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Between FY 1990 and FY 1991, HRSA spending on HIV/AIDS increased more than 13-fold, from $16.5 million for AIDS Service Demonstration Grants, to $220.6 million for the Ryan White CARE Act as a whole.


Between 1996, ADAP’s first year, and reauthorization in 2000, program funding increased from $52 million to $528 million. Funding rose another 50 percent in 2006 in a continued commitment to reach all the underserved. In the 2009 reauthorization, funding levels hit an all-time high.



In 1991, the first year of the Ryan White HIV/AIDS Program, the Federal budget appropriation was $220.6 million. In FY 2010, it had grown to $2.29 billion.



Since 1990, grants under the Ryan White CARE Act have been administered by the Health Resources and Services Administration (HRSA). The HIV/AIDS Bureau was created under HRSA in 1997 to streamline the administration of all Ryan White funds.


Just 2 weeks after Ryan’s death, his mother Jeanne had come to Capitol Hill to recruit Senate co-sponsors for and urge the passage of the bill that was to be named in honor of her son.

Capitol Hill Moves to Pass Landmark Legislation

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On the morning of May 16, 1990, as the Senate prepared to debate S. 2240, the Senate Chaplain, Reverend Richard C. Halverson, DD, noted in his morning prayer that “rarely will the Senate be called upon to deal with an issue more complicated by prejudice, fear, and emotion, nor more presently or potentially destructive, than the issue of AIDS.”1

Debates on procedural matters during the previous 2 days highlighted the intensity of emotions on the issue. Whatever the tenor of the debate, the outcome that morning was a forgone conclusion—even to the bill’s strongest opponent, Senator Jesse Helms of North Carolina. In speaking against the bill the day before, he noted that “Yes, this bill will pass, no question about it.”2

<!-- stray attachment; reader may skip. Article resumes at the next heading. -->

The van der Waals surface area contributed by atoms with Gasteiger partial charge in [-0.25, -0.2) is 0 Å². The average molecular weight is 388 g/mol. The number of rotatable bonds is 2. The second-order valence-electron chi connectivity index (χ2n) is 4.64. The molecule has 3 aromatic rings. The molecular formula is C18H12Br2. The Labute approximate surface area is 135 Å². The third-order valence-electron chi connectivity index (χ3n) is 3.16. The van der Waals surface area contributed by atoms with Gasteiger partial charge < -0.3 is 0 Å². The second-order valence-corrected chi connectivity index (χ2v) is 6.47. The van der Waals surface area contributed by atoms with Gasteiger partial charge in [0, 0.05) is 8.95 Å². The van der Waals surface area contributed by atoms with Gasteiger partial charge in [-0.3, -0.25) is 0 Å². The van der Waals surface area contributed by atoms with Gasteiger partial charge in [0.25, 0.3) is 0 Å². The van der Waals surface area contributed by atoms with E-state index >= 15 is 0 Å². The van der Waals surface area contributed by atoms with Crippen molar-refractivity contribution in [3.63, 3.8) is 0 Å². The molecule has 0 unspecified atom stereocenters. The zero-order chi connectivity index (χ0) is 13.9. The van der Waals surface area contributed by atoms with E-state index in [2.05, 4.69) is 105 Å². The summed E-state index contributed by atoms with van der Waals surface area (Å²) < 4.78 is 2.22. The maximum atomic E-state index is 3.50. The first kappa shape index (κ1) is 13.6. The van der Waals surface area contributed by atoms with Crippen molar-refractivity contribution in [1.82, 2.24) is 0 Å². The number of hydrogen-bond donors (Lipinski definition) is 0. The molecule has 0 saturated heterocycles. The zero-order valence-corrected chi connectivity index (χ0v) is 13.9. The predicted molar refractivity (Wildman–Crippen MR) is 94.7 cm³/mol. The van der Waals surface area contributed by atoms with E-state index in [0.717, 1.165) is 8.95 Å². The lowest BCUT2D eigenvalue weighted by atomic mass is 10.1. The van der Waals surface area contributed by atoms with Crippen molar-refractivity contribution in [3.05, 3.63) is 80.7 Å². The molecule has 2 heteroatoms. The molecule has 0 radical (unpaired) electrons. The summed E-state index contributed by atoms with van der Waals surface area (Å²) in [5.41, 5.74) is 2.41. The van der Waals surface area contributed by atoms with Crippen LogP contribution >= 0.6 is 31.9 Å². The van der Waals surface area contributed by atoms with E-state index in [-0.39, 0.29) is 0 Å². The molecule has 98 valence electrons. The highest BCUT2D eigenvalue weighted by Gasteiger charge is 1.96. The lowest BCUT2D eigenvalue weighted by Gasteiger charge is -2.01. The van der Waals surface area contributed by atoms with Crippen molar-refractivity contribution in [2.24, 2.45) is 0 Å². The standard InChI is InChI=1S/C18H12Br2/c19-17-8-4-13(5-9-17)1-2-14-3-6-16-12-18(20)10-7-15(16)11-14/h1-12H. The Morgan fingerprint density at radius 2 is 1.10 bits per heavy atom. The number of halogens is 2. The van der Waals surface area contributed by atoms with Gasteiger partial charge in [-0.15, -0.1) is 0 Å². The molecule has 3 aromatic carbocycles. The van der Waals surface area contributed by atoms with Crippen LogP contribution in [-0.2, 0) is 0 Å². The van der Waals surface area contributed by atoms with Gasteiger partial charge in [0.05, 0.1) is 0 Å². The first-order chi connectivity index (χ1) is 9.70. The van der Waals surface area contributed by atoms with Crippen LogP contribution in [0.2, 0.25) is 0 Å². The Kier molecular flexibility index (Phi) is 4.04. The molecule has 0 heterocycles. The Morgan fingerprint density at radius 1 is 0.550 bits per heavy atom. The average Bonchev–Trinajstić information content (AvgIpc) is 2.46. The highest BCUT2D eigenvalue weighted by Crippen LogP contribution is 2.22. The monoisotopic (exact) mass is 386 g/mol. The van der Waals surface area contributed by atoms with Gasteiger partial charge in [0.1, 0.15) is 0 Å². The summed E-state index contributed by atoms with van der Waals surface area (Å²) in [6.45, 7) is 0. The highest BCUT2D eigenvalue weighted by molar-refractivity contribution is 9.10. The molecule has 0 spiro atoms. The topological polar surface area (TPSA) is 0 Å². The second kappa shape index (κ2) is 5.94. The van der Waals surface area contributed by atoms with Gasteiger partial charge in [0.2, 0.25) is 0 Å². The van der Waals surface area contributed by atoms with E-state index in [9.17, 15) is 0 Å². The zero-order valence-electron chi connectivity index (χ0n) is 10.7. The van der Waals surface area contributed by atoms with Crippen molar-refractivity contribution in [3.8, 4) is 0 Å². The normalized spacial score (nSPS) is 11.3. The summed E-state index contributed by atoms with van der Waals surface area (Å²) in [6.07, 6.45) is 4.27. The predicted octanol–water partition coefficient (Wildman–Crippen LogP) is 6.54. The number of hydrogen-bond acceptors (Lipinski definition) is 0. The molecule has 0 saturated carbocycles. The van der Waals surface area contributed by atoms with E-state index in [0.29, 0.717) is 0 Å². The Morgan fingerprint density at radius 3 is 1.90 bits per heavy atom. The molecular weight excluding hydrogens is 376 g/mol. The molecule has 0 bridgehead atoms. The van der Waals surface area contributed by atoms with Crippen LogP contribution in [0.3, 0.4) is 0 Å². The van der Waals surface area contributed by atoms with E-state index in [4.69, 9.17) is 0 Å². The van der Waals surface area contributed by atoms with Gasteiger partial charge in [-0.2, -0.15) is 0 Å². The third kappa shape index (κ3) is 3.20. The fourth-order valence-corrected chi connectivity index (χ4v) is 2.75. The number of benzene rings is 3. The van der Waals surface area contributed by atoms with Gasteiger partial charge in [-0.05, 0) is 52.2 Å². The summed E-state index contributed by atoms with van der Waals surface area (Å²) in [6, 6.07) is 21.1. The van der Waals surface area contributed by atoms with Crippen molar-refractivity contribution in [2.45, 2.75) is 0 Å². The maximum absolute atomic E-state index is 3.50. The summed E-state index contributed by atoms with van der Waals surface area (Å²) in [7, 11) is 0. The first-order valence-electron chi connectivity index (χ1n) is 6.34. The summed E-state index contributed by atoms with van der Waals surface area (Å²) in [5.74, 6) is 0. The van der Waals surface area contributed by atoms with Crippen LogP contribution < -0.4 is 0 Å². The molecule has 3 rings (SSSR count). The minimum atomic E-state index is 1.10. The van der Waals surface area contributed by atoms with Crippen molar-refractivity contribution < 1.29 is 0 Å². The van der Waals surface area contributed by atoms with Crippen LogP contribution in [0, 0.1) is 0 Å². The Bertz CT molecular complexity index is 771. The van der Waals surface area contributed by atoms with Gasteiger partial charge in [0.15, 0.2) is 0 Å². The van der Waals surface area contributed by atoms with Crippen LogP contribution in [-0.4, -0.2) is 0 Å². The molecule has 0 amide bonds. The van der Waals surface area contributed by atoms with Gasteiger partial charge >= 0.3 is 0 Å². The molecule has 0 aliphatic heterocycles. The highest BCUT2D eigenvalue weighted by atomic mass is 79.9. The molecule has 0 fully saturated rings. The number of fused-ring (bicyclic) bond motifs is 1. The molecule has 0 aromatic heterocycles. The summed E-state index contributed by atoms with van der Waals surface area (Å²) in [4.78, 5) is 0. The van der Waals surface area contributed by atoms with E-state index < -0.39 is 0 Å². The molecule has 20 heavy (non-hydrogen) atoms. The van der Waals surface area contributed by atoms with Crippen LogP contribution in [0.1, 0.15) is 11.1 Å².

Bipartisan Support

That a bill on such a heated topic would pass the Senate by the large margin of 95 to 4 was the result of successful efforts to build strong bipartisan support over the preceding weeks and months and the wise strategy of creating legislation that provided resources to every state. The bill came to the floor with 66 co-sponsors, more than enough to block a filibuster attempt by Helms.

A Tribute to Courage

Just the day before, the Senate had also voted to name the bill in honor of Ryan White, an Indiana teen who had died of AIDS just 5 weeks before (on April 8, 1990). Ryan White’s fight to go to school after his AIDS diagnosis gained him national and international attention. His grace and positive outlook throughout his struggle made him a hero to many.

In speaking of Ryan White on the Senate floor, Senator Edward Kennedy (D-MA), the bill’s lead author, said, “One thing that was extraordinary, and there are many things about this remarkable young man, was after he received that tainted blood transfusion, to the moment he drew his last breath here on Earth, he never condemned anyone. He was not looking for the scapegoats. . . What he was doing was reaching out in the true spirit of the American character to recognize that there were people who were suffering.”3

Just 2 weeks after Ryan’s death, his mother Jeanne had come to Capitol Hill to recruit Senate co-sponsors for and urge the passage of the bill that was to be named in honor of her son.4

Like the appearance of actress Elizabeth Taylor at the Senate bill’s introduction in early March, Jeanne White’s involvement drew media attention and helped generate broad support for the legislation. Their involvement was the very public face of a much larger effort to strengthen the Federal response to AIDS as the epidemic neared the end of its first decade.

Hope and Despair on the Frontlines of the Epidemic

The Ryan White Comprehensive AIDS Resources Emergency (CARE) Act came to life at a time of despair and hope among those who were on the frontlines of the epidemic. Urban hospitals were overcrowded, and community-based models of care were collapsing under the weight of increasing caseloads and diminishing resources. With the advent of meaningful treatments—AZT (zidovudine) to fight the virus and aerosolized pentamidine to prevent Pneumocystis carinii pneumonia (PCP)—there was hope that change was in sight.

That hope was tempered by the lack of resources to provide care and treatment. In January 1990, a task force of the House Budget Committee held field hearings in Los Angeles and San Francisco. The witness testimony and statements of House members gave voice to both the possibilities and the frustration.

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